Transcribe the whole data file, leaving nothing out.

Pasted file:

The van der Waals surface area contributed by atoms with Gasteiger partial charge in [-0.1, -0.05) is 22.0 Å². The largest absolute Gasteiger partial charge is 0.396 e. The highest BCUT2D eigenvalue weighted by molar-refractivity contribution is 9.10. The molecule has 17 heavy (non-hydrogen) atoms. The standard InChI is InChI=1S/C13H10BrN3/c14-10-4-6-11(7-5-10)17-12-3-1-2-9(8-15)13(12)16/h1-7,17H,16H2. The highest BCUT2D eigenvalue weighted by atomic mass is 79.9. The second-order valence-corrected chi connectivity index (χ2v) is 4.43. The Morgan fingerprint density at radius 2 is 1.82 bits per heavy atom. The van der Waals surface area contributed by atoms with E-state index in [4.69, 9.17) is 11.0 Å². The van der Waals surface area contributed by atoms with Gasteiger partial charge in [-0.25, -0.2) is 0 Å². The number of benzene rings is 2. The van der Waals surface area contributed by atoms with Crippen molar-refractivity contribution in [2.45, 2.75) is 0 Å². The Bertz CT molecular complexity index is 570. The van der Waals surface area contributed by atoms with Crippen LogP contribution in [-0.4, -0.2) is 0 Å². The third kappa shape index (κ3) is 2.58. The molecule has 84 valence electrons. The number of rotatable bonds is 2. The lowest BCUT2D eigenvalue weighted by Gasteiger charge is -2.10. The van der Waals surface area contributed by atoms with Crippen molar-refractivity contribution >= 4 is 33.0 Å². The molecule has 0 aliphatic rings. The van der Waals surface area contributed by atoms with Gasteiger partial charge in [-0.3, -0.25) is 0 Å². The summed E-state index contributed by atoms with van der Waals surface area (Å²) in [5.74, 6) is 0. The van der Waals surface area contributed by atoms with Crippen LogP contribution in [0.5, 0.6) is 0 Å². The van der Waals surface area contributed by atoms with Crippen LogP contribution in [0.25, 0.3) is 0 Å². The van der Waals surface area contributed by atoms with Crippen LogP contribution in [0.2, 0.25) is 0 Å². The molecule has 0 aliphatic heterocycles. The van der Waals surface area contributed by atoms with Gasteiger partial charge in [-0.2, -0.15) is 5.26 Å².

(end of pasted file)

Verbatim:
The van der Waals surface area contributed by atoms with Gasteiger partial charge in [-0.1, -0.05) is 22.0 Å². The largest absolute Gasteiger partial charge is 0.396 e. The highest BCUT2D eigenvalue weighted by molar-refractivity contribution is 9.10. The molecule has 17 heavy (non-hydrogen) atoms. The standard InChI is InChI=1S/C13H10BrN3/c14-10-4-6-11(7-5-10)17-12-3-1-2-9(8-15)13(12)16/h1-7,17H,16H2. The highest BCUT2D eigenvalue weighted by atomic mass is 79.9. The second-order valence-corrected chi connectivity index (χ2v) is 4.43. The Morgan fingerprint density at radius 2 is 1.82 bits per heavy atom. The van der Waals surface area contributed by atoms with E-state index in [4.69, 9.17) is 11.0 Å². The van der Waals surface area contributed by atoms with Gasteiger partial charge in [-0.25, -0.2) is 0 Å². The number of benzene rings is 2. The van der Waals surface area contributed by atoms with Crippen molar-refractivity contribution in [2.45, 2.75) is 0 Å². The Bertz CT molecular complexity index is 570. The van der Waals surface area contributed by atoms with Crippen LogP contribution in [-0.4, -0.2) is 0 Å². The third kappa shape index (κ3) is 2.58. The molecule has 84 valence electrons. The number of rotatable bonds is 2. The lowest BCUT2D eigenvalue weighted by Gasteiger charge is -2.10. The van der Waals surface area contributed by atoms with Crippen molar-refractivity contribution >= 4 is 33.0 Å². The molecule has 0 aliphatic rings. The van der Waals surface area contributed by atoms with Gasteiger partial charge in [-0.3, -0.25) is 0 Å². The summed E-state index contributed by atoms with van der Waals surface area (Å²) in [5.74, 6) is 0. The van der Waals surface area contributed by atoms with Crippen LogP contribution in [0.5, 0.6) is 0 Å². The van der Waals surface area contributed by atoms with Crippen LogP contribution in [0.25, 0.3) is 0 Å². The van der Waals surface area contributed by atoms with Crippen LogP contribution in [0.2, 0.25) is 0 Å². The molecule has 0 aliphatic heterocycles. The van der Waals surface area contributed by atoms with Gasteiger partial charge in [-0.2, -0.15) is 5.26 Å².